So you have heard (more than once I am sure) how changing the colour of your walls is the easiest way to give a room, or your entire home, a facelift.
Sounds easy enough, does it not? If only picking a colour were as simple as playing roulette with the colour wheel and hoping that your gamble will pay off...
Unfortunately, hitting “the jackpot” (freshly spruced home interiors to brag about) is not a game of luck.
Letting your colour preferences guide your choices is good, but allowing them to reign supreme is easily a recipe for disaster; just because you love pink, that is not an excuse to have a house that looks like cotton candy.
Before making any choices, it helps to understand the theory of colour as well as considering the room’s function and architecture.
Let these things, together with your style, dictate what will eventually go to your walls.
The theory of colour
Lest you think that I am taking you back to an art class where words like “mosaic” and “collage” were thrown around and you were often lost in some daytime reverie as the teacher droned on, be assured that only what is relevant to your home décor shall be delved into.
Now, knowing and understanding colour harmony is probably the best information to be armed with if you want to get the most out of colour, and it is definitely a bonus if you plan on involving a design consultant; we do not want to seem ignorant now do we?
Simply put, these harmonies are relationships between colours on the colour wheel and the result of these relationships is a visually appealing interior.
Here are some colour schemes to play with:
Monochromatic — This scheme consists of different tints and shades (light and dark) of a single colour. This scheme is easy to get right and although it may lack visual diversity, its simplicity can be soothing.
Achromatic — This colour scheme contains various shades and tints of whites, blacks, and greys, but no colour. It speaks of simplicity and sophistication and is one of those schemes that you cannot go wrong with.
Analogous — Analogous colours are those that are adjacent to each other on the colour wheel. This scheme, therefore, consists of three colours that share a similar hue, such as yellow, yellow-orange, and orange. They usually work well together and create serene and comfortable designs.
Complementary — Complementary colours lie opposite each other on the colour wheel, like blue and orange, red and green, and purple and yellow.
Complementary colour schemes, especially when in high contrast, create a vibrant look. However, caution must be taken not to overwhelm your space.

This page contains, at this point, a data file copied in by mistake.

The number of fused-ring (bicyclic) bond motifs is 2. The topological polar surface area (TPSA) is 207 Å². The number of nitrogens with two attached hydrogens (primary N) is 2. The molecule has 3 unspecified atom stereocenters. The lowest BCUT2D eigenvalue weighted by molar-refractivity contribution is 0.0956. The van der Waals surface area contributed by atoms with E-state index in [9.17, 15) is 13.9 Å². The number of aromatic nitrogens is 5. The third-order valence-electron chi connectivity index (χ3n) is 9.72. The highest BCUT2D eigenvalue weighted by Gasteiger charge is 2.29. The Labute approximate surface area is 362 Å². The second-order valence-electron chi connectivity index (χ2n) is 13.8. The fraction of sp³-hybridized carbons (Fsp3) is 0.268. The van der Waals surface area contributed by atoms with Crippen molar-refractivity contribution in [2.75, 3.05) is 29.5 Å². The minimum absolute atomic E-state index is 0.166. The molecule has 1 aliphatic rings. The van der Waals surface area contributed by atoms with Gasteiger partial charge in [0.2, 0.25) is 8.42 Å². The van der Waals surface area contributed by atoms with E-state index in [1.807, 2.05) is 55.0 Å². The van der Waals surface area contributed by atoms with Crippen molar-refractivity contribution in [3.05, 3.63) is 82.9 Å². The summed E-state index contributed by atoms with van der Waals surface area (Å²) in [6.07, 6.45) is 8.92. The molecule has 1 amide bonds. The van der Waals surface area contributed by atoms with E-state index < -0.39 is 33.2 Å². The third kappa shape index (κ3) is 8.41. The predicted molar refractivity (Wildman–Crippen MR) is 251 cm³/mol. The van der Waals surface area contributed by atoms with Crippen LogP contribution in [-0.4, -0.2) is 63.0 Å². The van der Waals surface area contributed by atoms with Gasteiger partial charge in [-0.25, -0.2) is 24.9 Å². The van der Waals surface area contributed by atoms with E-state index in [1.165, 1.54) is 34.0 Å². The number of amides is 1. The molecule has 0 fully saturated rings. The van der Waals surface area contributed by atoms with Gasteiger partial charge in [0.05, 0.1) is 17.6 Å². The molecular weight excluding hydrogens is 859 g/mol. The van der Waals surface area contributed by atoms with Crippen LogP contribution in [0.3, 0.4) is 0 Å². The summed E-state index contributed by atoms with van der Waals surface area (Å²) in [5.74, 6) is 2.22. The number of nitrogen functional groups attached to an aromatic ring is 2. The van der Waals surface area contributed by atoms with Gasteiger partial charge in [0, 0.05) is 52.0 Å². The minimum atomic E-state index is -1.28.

Split-analogous — This scheme includes a main colour and the two colours one space away from it on each side of the colour wheel. An example is red, violet, and blue.
Split-complementary — This is a variation of the complementary colour scheme. In addition to the base colour, it uses the two colours adjacent to its complement.
This colour scheme has the same strong visual contrast as the complementary colour scheme, but has less tension.
Triad — This scheme uses colours that are evenly spaced around the colour wheel. They tend to be quite vibrant even if you use pale or unsaturated versions of your hues.
To use a triadic harmony successfully, the colours should be carefully balanced; let one colour dominate and use the other two as accents.
Tetrad — This scheme uses two base colours that are one colour apart on the colour wheel and include their complements, such as red, green, yellow, and purple.
The tetrad colour scheme works best if you let one colour be dominant and ensure a balance between the warm and cool colours in your design.
Warm and cool colour schemes — Warm colour schemes are centred around red hues, make up one half of the colour wheel, and do not include blue at all.
Cool colour schemes, on the other hand, are centred around blue hues, they make up the other half of the colour wheel and do not include red at all.
Most of these schemes can further be explored by adding white or black in the same degree to all the colours.
Working colour into your space
Painting small rooms cool colours to give the illusion of space, and vice-versa for larger rooms, is not the rule of thumb.
Go against the grain where you see fit by making a small room’s architecture intimate with a rich, warm colour scheme and let your big rooms expand with light.
Even with nine colour schemes to work with, make sure that in the end, the colours you pick speak about your personal style; no point in people wowing over something that looks good but you really do not like it.
If you are unsure about how much colour to put where, go with the 60-30-10 rule; divide the colours in the space into components of 60 per cent of a dominant colour, 30 per cent of a secondary colour, and 10 per cent of an accent colour.
The result will be a balanced room. Accentuate architectural details by painting them a lighter variation of the dominant colour in the room.
If the dominant colour is white, then go dark; do not allow beautiful features to blend into the background.